Clean Kitchen Sinks

How to Clean Kitchen Sinks and Drains

Most essential chores to do around the house are usually most boring ones as well. However, you don’t want a dirty and possibly clogged sink, do you?

Kitchen sinks undergo a lot of work weekly, and anything from grease spots and pans to leftover soil from your freshly watered houseplant can get them grimy.Worst part about a dirty sink, is the smell. Food particles, grease bits and other materials are gradually accumulated in the sink and through drain, giving it a not so fancy smell. If you’re not quick enough to clean the mess up, whole house might reek. Cleaning your kitchen sink will definitely reward you .Read through the cleaning guide below, and once everything is cleaned up and nice, make sure to clean your kitchen drain and sink every single week to avoid possible unpleasant outcomes in the future. Cleaning is a good habit to develop!

Clean Kitchen Sinks

How to Clean a Kitchen Sink

You Will Need:

  • Rubber gloves
  • Non-abrasive scrubber
  • Dish soap
  • Baking soda
  • White vinegar
  • Hydrogen peroxide
  • Lemon
  • Salt
Clean Kitchen Sinks

Step 1: Sanitize the Sink Basin

Do the dirty dishes if there are any left in your sink, clean up leftover food particles and make sure nothing is remaining in your sink. Then, give your sink a quick pre-rinse to wash down any visible crumbs. Next, grab a sponge and give the sink a nice scrub. Consider the sink material and choose your scrubbing tool accordingly. If your sinks are of the resistant steel type, metal wool will do a perfect job.

How to Clean a Stainless-Steel Kitchen Sink

Stainless steel is tougher than most sink materials. Unlike white kitchen sinks, steel is more stain-resistant and chances of it building up rust is pretty much low. However, stainless steel is not invincible and substances such as acidic foods, bleach, and abrasive scrubbers will damage the surface either by making the finish come off or scratching it. For this reason, avoid letting acidic foods sit in the sink for long periods of time, and use baking soda to clean instead of bleach-based sprays.

Start by coating the wet sink in baking soda and adding a little dish soap and hot water to your sponge. When scrubbing any sink, always start with the sides of the basin and work your way down, pushing any grime directly into the drain. Keep adding soap and water as needed, or until the surface is scum-free. Then, rinse with clean water. Stainless steel is notorious for showing water spots, so be sure to wipe your clean sink down using a plush microfiber cloth to dry and buff.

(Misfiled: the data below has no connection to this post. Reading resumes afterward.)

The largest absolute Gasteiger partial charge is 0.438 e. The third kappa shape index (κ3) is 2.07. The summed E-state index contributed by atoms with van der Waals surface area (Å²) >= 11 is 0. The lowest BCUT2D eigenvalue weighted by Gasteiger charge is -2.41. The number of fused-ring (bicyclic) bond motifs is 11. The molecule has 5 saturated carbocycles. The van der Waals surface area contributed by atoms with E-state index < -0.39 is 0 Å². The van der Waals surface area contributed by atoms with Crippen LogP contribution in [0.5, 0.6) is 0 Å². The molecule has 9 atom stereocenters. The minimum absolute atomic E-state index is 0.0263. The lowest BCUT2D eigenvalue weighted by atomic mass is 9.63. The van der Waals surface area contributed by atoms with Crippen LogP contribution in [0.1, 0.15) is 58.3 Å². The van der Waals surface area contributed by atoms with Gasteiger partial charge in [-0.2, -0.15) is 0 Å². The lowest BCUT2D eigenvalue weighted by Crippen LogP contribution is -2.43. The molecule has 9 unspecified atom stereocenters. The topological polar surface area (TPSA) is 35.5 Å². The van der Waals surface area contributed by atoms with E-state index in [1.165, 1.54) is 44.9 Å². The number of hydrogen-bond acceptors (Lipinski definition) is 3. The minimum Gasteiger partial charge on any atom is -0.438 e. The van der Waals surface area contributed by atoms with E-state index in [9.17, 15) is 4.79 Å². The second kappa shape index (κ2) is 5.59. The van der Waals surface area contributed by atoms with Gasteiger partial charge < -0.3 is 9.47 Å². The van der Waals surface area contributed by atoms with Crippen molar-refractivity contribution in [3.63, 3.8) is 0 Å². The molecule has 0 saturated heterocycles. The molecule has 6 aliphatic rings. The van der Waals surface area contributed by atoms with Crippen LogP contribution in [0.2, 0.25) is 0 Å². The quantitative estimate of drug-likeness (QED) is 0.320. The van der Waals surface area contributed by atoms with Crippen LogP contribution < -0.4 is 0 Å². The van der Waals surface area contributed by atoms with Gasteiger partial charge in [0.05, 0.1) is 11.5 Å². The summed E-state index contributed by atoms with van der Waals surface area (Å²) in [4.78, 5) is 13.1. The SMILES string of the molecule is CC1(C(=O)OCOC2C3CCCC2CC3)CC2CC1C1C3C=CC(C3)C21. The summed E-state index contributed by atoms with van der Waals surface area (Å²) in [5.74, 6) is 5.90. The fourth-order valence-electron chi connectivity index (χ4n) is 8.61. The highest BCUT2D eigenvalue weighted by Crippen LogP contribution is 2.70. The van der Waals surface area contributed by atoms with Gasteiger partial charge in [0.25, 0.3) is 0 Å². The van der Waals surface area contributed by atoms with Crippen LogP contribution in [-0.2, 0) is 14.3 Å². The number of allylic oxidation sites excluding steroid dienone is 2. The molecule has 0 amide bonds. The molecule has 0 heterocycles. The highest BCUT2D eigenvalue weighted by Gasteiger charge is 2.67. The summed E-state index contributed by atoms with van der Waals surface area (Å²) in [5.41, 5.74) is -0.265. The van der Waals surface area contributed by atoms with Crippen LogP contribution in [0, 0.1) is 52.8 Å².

How to Clean a White Kitchen Sink

A white kitchen sink is highly prone to get stained by food, coffee, wine and other substances. Hydrogen peroxide and baking soda are perfect stain removers if your sink material can tolerate them. If the sink is wet, gently pat it to remove extra moisture and leave it slightly damp, then sprinkle baking soda onto the basin until it’s fully covered. Next, sprinkle a few small drops of hydrogen peroxide over the baking soda and scrub the stains with a soft sponge or brush. After scrubbing the whole surface, wash and wipe it clean until your white sink is bright and shiny again.

How to Clean a Porcelain Kitchen Sink

Glossy porcelain sinks are not safe from rust and stains, either. You can use the same guide instructed for white surfaces, but make sure the cleaner solution you use will not damage the pearly porcelain finish. For a natural method, grab half a lemon and sprinkle some salt on it. Then scrub the lemon directly on stains until they’re gone. Then wash it clean with warm, soapy water and use a microfiber cloth to dry.

Step 2: Wipe Down Faucets and Handles

All faucets and tap handles should be cleaned with warm, soapy water regardless of the material. For spots hard to reach, use sponge or toothbrush and clean the deep spaces as well. If you use tap water to clean the surfaces, it most likely will leave white traces and strips here and there since minerals in tap water aren’t soluble. Adding a spoonful of vinegar to the soapy water mixture and doing one final scrub should do the trick.

Step 3: Clear the Drain and Disposal

Clean kitchens can be identified regarding the smell, and who wants their kitchen to reek of grime? Don’t get intimidated, cleaning drains is not as difficult as it sounds. We also have presented a solution to clean an already smelling kitchen drain with common household items.

Clear Drain with Baking Soda and White Vinegar

Learning how to clean a kitchen sink drain with baking soda and vinegar is easy! Plus, the pair remedies more than just funky smells—it’s a tried and true method for unclogging drains. Remember the 1:2 ratio: one part baking soda to two parts white vinegar. First place the baking soda down the drain, followed by a slow pour of white vinegar. Wait 15 minutes for the bubbling duo to do its thing, then wash away with boiling hot water to rid the drain of any remaining residue.

Clean Disposal with Lemon, Salt, and Ice

Fill your garbage disposal with a few lemon wedges, salt, and ice cubes. Then, with the cold water running, turn your garbage disposal on until the ice is gone. Salt scrubs the blades while ice helps knock off any gunk and grime. Coarse salt works best, so look to rock or sea salt if you have either on hand. The lemon? That’s to help deodorize and create a fresh-smelling scent, of course! ” Clean Kitchen Sinks “

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